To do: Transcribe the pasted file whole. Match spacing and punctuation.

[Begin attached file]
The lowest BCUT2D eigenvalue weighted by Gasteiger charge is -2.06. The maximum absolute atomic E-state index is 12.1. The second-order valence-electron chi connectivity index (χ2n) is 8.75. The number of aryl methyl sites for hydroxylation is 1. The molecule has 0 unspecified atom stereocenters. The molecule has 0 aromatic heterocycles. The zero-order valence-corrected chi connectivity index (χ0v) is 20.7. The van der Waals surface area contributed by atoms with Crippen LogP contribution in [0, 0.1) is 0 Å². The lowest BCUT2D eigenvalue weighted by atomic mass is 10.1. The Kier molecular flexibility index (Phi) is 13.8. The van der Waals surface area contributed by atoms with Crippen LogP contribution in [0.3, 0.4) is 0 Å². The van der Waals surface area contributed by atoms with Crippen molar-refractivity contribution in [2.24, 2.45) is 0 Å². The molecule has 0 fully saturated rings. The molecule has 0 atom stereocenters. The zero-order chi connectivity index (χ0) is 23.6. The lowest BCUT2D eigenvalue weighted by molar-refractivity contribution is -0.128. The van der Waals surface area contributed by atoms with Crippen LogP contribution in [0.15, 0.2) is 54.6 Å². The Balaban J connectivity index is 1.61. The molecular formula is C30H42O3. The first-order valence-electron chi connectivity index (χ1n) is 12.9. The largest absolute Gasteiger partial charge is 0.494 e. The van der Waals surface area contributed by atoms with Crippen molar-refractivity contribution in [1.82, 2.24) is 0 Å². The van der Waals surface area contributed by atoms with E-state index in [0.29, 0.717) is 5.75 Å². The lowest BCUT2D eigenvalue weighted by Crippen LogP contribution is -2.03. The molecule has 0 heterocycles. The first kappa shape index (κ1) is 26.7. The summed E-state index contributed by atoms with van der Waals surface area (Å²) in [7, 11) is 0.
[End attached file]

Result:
The lowest BCUT2D eigenvalue weighted by Gasteiger charge is -2.06. The maximum absolute atomic E-state index is 12.1. The second-order valence-electron chi connectivity index (χ2n) is 8.75. The number of aryl methyl sites for hydroxylation is 1. The molecule has 0 unspecified atom stereocenters. The molecule has 0 aromatic heterocycles. The zero-order valence-corrected chi connectivity index (χ0v) is 20.7. The van der Waals surface area contributed by atoms with Crippen LogP contribution in [0, 0.1) is 0 Å². The lowest BCUT2D eigenvalue weighted by atomic mass is 10.1. The Kier molecular flexibility index (Phi) is 13.8. The van der Waals surface area contributed by atoms with Crippen LogP contribution in [0.3, 0.4) is 0 Å². The van der Waals surface area contributed by atoms with Crippen molar-refractivity contribution in [2.24, 2.45) is 0 Å². The molecule has 0 fully saturated rings. The molecule has 0 atom stereocenters. The zero-order chi connectivity index (χ0) is 23.6. The lowest BCUT2D eigenvalue weighted by molar-refractivity contribution is -0.128. The van der Waals surface area contributed by atoms with Crippen LogP contribution in [0.15, 0.2) is 54.6 Å². The Balaban J connectivity index is 1.61. The molecular formula is C30H42O3. The first-order valence-electron chi connectivity index (χ1n) is 12.9. The largest absolute Gasteiger partial charge is 0.494 e. The van der Waals surface area contributed by atoms with Crippen molar-refractivity contribution in [1.82, 2.24) is 0 Å². The van der Waals surface area contributed by atoms with E-state index in [0.29, 0.717) is 5.75 Å². The lowest BCUT2D eigenvalue weighted by Crippen LogP contribution is -2.03. The molecule has 0 heterocycles. The first kappa shape index (κ1) is 26.7. The summed E-state index contributed by atoms with van der Waals surface area (Å²) in [7, 11) is 0.